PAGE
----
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Monday, July 24, 2017

A good stick or our 19th annual family summer tradition


In 2008, when I had been blogging only about a year, I first wrote about our annual summer junior golf tournaments. When none of the littlest ones were home yet. Mimi and Ru weren't even a twinkle in our eye yet, and U.S. government was threatening that Tess and Jude would never come home. And amazingly by 2008 we had already been participating in the junior golf tourney for 4 years. That means that this year is the 19th year in a row that our family has been doing this very same junior golf clinic! Good golly that also means I'm almost as old as dirt at this point. 
In honor of that first golf blog post I'll just give the quick Reader's Digest condensed of this years golf clinic/tourney like I first did 9 years ago, youngest to oldest.
Mimi age 7 scored a 7 - girl's 1-hole, and she took 2nd place!
Ru age 7 scored a 16 - boy's 1-hole and not bad at all for his first year!
Tess age 9 scored a 56 - girl's 6-hole, and she was right in the middle of the pack.
Jude age 7 scored a 44 - boy's 6-hole, and he was only 1 stoke away from 3rd place.
And just to round out the oldest 4 kiddos too...

Boo age 14 - Well he's here with us at the Little Cabin in the Woods but golf just doesn't tickle his fancy any more. And he's still not feeling well this summer so we're okay with that.

The Man Child (Patch) age 18 - He hasn't made it to Little Cabin in the Woods this summer. I think he's reveling in his quiet time down in Big House in the City. He's almost 19 years old now so it's his choice. I miss him. A lot.

Livy age 20 - She spends her summers working and often makes it up to the cabin for long weekends. She doesn't play golf any more though, not since she discovered fly fishing!

Sunny age 23 - Is still living in New Mexico, jumping on top of dying people, cracking their ribs as she does CPR to save their lives and making us crazy proud of her. We have high hopes that she'll be moving closer to us very very soon! Golf... not so much for her. But I've heard that she's really getting into the rock climbing gym these days!
Happy summer to y'all!

Friday, July 21, 2017

Family Faves {Chicken Curry Salad}


I wish I had a photo for this one.
I don't.
Because they ate it so fast there was no time to take one!

There are a few recipes that I only make in the summer. Fried chicken tenders made the ol' fashioned way with buttermilk and a deep frier. My grandmother, Mimi's seafood pasta salad. And this one. I'm not sure why I only make them in the summer, except for the fact that they are quintessential summer foods. But it has become a tradition that we all really look forward to. A food that symbolizes all the wonderfulness that summer is for us.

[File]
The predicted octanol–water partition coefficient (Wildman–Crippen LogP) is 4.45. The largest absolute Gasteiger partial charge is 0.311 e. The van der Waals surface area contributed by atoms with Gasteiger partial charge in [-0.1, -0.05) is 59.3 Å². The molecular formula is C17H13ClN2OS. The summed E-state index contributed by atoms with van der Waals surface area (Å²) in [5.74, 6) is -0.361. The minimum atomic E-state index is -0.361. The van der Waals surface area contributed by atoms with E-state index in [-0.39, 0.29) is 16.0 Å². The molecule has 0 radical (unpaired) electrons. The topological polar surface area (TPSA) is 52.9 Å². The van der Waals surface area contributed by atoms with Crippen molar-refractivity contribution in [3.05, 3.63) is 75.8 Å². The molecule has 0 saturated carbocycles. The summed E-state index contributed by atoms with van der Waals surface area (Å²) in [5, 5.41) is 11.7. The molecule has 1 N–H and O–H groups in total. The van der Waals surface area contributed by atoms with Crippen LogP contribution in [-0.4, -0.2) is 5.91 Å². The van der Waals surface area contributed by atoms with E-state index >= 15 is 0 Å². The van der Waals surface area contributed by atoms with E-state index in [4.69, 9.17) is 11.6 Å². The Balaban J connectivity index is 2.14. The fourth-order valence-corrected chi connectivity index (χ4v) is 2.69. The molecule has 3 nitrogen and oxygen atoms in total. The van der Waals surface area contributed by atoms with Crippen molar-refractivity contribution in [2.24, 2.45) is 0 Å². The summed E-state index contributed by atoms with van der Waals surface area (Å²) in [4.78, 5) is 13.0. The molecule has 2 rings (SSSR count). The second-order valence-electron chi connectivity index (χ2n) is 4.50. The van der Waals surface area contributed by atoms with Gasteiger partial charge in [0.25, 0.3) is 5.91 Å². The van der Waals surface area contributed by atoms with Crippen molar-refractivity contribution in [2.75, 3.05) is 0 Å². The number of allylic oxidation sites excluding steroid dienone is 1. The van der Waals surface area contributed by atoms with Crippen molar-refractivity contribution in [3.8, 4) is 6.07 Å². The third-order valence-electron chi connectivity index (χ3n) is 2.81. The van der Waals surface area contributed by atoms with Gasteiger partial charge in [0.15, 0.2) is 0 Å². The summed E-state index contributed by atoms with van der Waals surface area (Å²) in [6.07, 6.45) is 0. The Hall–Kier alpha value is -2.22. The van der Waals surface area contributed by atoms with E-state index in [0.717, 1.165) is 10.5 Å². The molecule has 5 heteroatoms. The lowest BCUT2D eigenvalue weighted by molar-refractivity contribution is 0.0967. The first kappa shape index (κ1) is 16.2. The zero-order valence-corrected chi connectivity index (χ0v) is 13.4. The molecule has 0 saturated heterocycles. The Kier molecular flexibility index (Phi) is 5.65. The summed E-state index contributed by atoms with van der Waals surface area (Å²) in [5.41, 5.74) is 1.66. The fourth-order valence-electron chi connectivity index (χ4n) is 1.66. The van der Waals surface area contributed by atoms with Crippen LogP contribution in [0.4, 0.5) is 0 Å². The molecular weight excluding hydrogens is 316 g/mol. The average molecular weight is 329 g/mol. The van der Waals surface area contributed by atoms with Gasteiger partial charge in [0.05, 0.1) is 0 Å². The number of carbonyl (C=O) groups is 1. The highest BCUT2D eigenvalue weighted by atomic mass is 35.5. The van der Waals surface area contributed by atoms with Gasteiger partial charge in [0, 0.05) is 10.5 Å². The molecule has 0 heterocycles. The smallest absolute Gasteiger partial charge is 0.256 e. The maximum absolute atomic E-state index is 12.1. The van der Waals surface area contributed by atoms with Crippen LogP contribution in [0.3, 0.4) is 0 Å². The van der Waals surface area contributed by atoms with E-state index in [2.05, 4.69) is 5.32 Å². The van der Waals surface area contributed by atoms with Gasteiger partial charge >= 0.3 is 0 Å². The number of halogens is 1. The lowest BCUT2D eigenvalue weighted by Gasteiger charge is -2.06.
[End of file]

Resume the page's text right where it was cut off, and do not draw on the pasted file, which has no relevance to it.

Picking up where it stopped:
Food is one of my love language for sure. It's one of the ways I tell my family how much I love them. Tooting my own horn, I really am a good cook, and I like to prepare foods that my family enjoys eating and brings us together. This yummy summer salad definitely does that.

But like I said, there isn't a single photo of this one because by the time I sat down most of it was consumed. Even Ru, who has been pretty picky so far with new foods and who can blame him for that, had a 2nd serving! So instead here's a picture of the little ones eating dinner on the front porch of the cabin, green AstroTurf and all, and let's just pretend it's chicken curried salad, 'kay?

Ingredients for Chicken Curry Salad:

4 c (or about 4 breasts) of chicken - cooked and diced
1 20 oz can of pineapple chunks - WELL drained
1 c. celery diced
1 11oz can of Mandarin oranges - WELL drained
1 4 oz bag of almonds - slivered
1 8 oz can of water chestnuts - WELL drained
1/2 c green peppers - diced
2 T grated onion
1 1/2 c red grapes - cut in halves
1 3-ish oz can black olives - sliced and WELL drained

Dressing: 
1 c mayonnaise
1 T mustard
1 T curry powder
4 T chutney

1 bag of dried chow men noodles

Mix all dressing ingredients in a bowl and set aside. Drain canned ingredients WELL and mix all in a large bowl. Pour dressing over top, mix together and chill in refrigerator for at least an hour.  Serve over a handful of dried chow mien noodles. 

Friday, July 14, 2017

#4


#1 - I call this one Handsome Boy China Squat with Apple Core... for obvious reasons.
How do I look, Ma? So HANDSOME?
#2 - Please ignore Ru's (fairly successful) attempt at "cut cut" his own hair. Right there at the top, front and center, just in case you are blind missed it. They said when you adopt a 7 year old to prepare for toddler-like behaviors, so I guess I should have seen this coming.
***Note to self - must hide all scissors soon.

 #3 Seriously, who squats for this long for a photo session?  Chinese boys, that's who!
No really, Ma! Please finish taking the picture already! 
#4 Unfortunately, they found something in Ru's MRI that shouldn't be there. It's not what we were expecting, because there is no evidence that there is something wrong with our sweet boy... aside from a lifetime of crazy scars on his arm and abdomen which indicate a past with lots of somethings going wrong. But this wasn't a surprise either 'cause when you adopt a special needs child you prepare for the worst. The worst, we think, could be another mass (non-cancerous) and surgery. We're not sure what they found or how serious it is, but we are not worried. We have a lot of resources, an appointment in 3 weeks with a specialist (finally! Yay!) to get more information including treatment options, and faith that Ru is right where he was always meant to be. 
In the mean time, we'll be seeking 2nd and 3rd opinions. 
How many pictures you gonna take, Ma? 

#5 No matter what, he really is fearfully and wonderfully made.

Wednesday, July 12, 2017

A couple things I learned about myself yesterday


photo credit goes to LivyTheUnstoppable